|Slippery dick wrasse|
The slippery dick wrasse is a small sized fish that can reach a maximum length of 35 cm. It has a thin, elongate body with a terminal mouth, and its body coloration has three phases during its life:
- The terminal phase is when the fish becomes a male, so the body coloration turns to green with two longitudinal dark stripes. The head and tail are covered with pink lines; it has a small black dot up to the pectoral fin.
- The initial phase is when the juvenile becomes a female. The background body coloration is mainly whitish with pink shade, and the sides have two dark longitudinal stripes. The median one is usually black extending from the snout and via the eye to the base of the tail. The second one is a paler lateral stripe further below. The upper stripe incorporates a bicolored (green and yellow turning later to black) spot where it crosses the edge of the gills (this is present in all phases). Intermediates vary greatly, from shades of light purple to dark brown. Juveniles are usually white and have two dark stripes, but the lower (abdominal) stripe may be faint.
- The juvenile phase. The body is usually whitish, still with the two longitudinal stripes and the spot up to the pectoral fin, as in the initial phase.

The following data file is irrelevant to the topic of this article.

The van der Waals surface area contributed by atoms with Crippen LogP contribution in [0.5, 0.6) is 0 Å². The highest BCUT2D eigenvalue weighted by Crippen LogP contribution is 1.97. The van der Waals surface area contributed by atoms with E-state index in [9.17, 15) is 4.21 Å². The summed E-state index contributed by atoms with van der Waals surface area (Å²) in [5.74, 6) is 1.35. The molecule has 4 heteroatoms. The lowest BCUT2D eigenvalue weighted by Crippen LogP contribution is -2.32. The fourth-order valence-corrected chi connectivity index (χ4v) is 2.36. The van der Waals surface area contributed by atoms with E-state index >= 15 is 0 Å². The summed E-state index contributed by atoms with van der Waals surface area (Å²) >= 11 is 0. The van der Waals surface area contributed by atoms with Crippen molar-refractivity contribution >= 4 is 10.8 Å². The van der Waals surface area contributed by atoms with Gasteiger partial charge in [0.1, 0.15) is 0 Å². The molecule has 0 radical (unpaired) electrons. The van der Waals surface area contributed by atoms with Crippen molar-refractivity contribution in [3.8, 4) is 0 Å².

Distribution and habitat
The slippery dick wrasse is widespread throughout the tropical and subtropical waters of the western Atlantic Ocean. It can be found from North Carolina and Bermuda to Brazil, including the Gulf of Mexico and the Caribbean Sea area.
It is a protogynous hermaphrodite. These fish form leks while breeding. In North Carolina, males defend temporary territories with peak spawning in May and June. Pair spawning typically occurs between females and terminal phase males; initial phase males occasionally try to insert themselves into the spawning event.
Status and threats
This species is widespread and very common throughout much of its range in the Caribbean and Florida, although it is uncommon in northeastern Brazil. There are no major threats known to this species, and population trends are unknown. It is listed as Least Concern (LC) by the IUCN.
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